In 1993, a new audio format called MP3 was introduced. MP3 allowed digital music to be stored 11 times smaller than a music file stored in CD format with precise reproductions in music quality. Soon enough, MP3 became the most popular digital playback music in the music industry. CD sales took a nose dive. People were put out of work over night. Such is technology.

Some people celebrated while others mourned. This was a great leap in technology that affected all industries and sectors from health through education, manufacturing right up to telecoms. Now if everyone else was quick and swift to adapt to the new reality one wonders what most musicians and other performing artists were thinking at the time. They imagine a scenario where the law would protect them from technology. That is now history, I am certain that they now know that the digital era is here to stay and it has more opportunities than threats.

The good news, however, goes something like this. The larger portion of the population in Zimbabwe is under 30. This inherently means that in the next decade or so we will have more technology appreciative citizens than we do have now. This is just a reality. Most people aged above 50 today border on being technophobic.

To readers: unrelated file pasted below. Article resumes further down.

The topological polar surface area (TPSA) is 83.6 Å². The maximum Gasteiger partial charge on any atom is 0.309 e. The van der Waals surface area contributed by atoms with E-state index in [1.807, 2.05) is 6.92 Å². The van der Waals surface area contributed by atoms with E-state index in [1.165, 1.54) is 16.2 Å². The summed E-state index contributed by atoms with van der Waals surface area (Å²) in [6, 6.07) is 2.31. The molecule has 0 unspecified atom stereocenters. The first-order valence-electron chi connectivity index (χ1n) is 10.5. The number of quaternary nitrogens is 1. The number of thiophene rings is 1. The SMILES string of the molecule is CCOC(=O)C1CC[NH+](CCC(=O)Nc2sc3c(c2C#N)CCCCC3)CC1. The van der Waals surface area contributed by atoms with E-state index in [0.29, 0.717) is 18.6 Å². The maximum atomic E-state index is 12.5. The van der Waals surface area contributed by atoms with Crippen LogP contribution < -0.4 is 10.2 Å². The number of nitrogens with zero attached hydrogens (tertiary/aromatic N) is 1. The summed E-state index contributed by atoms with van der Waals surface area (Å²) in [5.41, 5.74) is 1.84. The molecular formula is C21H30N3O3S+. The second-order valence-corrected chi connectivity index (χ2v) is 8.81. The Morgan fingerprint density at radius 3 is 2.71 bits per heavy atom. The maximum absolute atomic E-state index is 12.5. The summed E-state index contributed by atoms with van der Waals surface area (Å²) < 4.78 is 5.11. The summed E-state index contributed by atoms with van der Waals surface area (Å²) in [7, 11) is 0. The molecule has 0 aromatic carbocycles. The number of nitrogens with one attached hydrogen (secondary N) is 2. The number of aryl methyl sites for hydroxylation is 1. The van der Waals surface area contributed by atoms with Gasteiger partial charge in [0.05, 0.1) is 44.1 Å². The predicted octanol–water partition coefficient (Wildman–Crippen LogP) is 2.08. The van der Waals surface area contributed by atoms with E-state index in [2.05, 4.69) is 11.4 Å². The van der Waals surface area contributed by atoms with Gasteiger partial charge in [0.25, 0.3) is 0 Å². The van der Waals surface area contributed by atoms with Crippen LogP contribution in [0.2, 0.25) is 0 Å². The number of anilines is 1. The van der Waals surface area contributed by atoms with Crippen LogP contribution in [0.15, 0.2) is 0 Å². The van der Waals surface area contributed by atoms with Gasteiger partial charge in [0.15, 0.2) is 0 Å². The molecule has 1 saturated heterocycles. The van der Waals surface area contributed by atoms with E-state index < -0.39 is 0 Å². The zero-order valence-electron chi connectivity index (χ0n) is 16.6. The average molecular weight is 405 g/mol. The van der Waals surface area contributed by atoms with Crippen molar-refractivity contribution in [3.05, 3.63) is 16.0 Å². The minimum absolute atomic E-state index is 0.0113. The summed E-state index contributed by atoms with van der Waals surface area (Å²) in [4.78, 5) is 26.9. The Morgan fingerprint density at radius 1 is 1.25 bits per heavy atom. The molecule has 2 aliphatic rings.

This is normal and expected. These are people who were used to writing letters and not texting messages during their hey days. The present crop of youth is tech savvy. They navigate around any smartphone with ease. This is the generation that will form the core of tomorrow's clients.

This is a generation that will all have smartphone and will be hooked on super fast data connections. Yes 5G if not 6G a decade from today. Today's musician or performing artist must start positioning herself for the inevitable.

Having an online presence will no longer be an optional extra but a lifeline. In the past it was very expensive to record a sample video for auditions. This had a negative effect as most talented artists went unnoticed.

Raw and fresh talent from the ghetto, nkomponi or the salalaz was not tapped maximally. Today I can point my cheap Samsung phone and record a two minute video to promote my work via Whatsapp, Facebook or Youtube. Yes I know you have to buy data bundles, there is no such thing as free lunch if you are serious about monetising your talent.

Facebook of late has an industry shaking technology known as Facebook Live. This tool or feature is massive and a very serious threat to many establishments. You can record your live performance from Amakhosi Theatre and share it in real time online with other users. Moreso those who missed your "show" can always access the video anytime afterwards as it is stored in your Facebook page.

To be continued next week.


Source - Robert Ndlovu